S.Con.Res. 134 (102nd): A resolution to commend the people of the Philippines for successfully conducting peaceful general elections and to congratulate Fidel Ramos for his election to the Presidency of the Philippines.

Overview

Introduced:

Aug 6, 1992
102nd Congress, 1991–1992

Status:
Died in a previous Congress

This resolution was introduced in a previous session of Congress and was passed by the Senate on October 2, 1992 but was never passed by the House.

Sponsor:

Alan Cranston

Senator from California

Democrat

History

Aug 6, 1992
 
Introduced

This is the first step in the legislative process.

Aug 12, 1992
 
Reported by Committee

A committee has issued a report to the full chamber recommending that the bill be considered further. Only about 1 in 4 bills are reported out of committee.

Oct 2, 1992
 
Passed Senate

The resolution was passed in a vote in the Senate. It goes to the House next. The vote was by Voice Vote so no record of individual votes was made.

S.Con.Res. 134 (102nd) was a concurrent resolution in the United States Congress.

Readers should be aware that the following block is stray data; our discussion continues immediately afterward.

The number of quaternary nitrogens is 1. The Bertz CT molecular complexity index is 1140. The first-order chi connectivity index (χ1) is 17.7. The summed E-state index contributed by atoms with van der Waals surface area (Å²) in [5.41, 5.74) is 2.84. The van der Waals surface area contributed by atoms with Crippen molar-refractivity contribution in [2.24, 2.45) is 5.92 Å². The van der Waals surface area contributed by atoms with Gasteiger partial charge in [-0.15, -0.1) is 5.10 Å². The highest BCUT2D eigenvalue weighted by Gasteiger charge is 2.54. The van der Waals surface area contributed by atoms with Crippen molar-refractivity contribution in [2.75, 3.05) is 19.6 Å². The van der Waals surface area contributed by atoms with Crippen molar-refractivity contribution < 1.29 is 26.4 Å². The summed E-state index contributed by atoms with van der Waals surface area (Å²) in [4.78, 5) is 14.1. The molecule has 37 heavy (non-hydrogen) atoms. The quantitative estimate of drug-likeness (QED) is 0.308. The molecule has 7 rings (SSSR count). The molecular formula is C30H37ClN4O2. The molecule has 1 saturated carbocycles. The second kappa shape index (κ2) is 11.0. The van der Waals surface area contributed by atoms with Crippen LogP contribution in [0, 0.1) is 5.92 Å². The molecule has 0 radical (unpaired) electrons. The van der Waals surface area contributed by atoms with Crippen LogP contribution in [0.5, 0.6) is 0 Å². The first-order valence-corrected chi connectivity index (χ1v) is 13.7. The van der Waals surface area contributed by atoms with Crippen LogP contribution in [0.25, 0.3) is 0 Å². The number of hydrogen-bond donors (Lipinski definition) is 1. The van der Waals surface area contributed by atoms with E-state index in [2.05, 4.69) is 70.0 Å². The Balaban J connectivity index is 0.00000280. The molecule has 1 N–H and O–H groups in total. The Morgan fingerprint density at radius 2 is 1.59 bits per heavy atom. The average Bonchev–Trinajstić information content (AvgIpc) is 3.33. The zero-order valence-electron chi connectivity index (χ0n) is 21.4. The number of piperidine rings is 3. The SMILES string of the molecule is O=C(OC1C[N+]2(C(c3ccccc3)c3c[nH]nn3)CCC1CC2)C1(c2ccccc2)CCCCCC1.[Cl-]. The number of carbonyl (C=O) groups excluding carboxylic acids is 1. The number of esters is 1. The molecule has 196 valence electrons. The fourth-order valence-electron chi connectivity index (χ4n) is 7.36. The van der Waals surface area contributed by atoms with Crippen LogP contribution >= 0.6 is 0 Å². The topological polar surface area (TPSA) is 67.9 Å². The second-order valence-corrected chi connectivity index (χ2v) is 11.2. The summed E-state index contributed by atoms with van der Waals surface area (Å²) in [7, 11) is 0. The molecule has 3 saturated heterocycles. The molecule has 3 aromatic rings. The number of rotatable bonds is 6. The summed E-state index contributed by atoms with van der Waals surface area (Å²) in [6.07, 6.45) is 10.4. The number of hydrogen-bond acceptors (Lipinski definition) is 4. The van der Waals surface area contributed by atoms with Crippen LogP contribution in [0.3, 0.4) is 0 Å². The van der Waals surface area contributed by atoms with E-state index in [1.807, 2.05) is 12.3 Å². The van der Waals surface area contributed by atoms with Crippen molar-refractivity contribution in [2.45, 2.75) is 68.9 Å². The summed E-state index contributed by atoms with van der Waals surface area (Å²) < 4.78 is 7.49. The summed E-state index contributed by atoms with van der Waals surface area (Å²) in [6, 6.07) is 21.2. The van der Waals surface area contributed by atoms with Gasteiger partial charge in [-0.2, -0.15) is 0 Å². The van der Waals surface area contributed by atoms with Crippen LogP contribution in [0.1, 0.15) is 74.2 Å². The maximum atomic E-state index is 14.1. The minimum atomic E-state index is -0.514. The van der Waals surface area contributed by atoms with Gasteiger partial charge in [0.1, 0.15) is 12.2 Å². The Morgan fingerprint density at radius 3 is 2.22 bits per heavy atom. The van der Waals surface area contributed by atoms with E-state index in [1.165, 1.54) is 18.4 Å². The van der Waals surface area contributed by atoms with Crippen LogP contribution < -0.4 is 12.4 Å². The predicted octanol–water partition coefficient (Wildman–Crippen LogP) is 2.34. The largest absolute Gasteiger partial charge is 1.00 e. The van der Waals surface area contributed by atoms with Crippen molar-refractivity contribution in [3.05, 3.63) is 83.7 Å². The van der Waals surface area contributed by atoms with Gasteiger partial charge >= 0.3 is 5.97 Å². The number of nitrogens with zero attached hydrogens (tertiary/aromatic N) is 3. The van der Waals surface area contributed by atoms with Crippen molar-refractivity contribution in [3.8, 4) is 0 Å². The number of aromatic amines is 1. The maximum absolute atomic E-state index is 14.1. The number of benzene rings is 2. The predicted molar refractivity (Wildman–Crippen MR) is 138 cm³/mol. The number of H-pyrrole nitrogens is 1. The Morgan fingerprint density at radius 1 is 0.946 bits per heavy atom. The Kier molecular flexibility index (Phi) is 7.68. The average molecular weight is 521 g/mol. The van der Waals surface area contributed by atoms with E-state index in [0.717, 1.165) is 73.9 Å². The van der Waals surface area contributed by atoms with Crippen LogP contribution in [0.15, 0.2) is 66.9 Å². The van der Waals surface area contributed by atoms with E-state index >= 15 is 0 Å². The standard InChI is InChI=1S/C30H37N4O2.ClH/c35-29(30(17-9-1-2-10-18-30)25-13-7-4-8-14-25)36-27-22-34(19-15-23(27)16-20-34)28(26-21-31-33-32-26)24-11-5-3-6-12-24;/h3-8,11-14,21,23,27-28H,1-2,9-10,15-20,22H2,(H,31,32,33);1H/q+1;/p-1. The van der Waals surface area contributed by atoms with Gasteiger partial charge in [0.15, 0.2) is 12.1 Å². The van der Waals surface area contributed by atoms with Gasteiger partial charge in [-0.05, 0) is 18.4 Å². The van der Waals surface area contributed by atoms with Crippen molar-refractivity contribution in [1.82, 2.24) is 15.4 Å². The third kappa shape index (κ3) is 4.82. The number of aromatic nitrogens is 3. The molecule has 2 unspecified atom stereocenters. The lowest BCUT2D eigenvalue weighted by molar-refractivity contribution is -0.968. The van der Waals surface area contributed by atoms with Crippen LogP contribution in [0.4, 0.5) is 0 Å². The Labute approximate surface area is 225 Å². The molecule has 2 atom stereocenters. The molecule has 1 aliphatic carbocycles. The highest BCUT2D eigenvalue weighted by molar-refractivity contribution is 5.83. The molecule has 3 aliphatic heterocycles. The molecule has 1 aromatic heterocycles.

A concurrent resolution is often used for matters that affect the rules of Congress or to express the sentiment of Congress. It must be agreed to by both the House and Senate in identical form but is not signed by the President and does not carry the force of law.

This concurrent resolution was introduced in the 102nd Congress, which met from Jan 3, 1991 to Oct 9, 1992. Legislation not enacted by the end of a Congress is cleared from the books.

How to cite this information.

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“S.Con.Res. 134 — 102nd Congress: A resolution to commend the people of the Philippines for successfully conducting peaceful general elections ...” www.GovTrack.us. 1992. December 11, 2016 <https://www.govtrack.us/congress/bills/102/sconres134>

Where is this information from?

GovTrack automatically collects legislative information from a variety of governmental and non-governmental sources. This page is sourced primarily from Congress.gov, the official portal of the United States Congress. Congress.gov is generally updated one day after events occur, and so legislative activity shown here may be one day behind. Data via the congress project.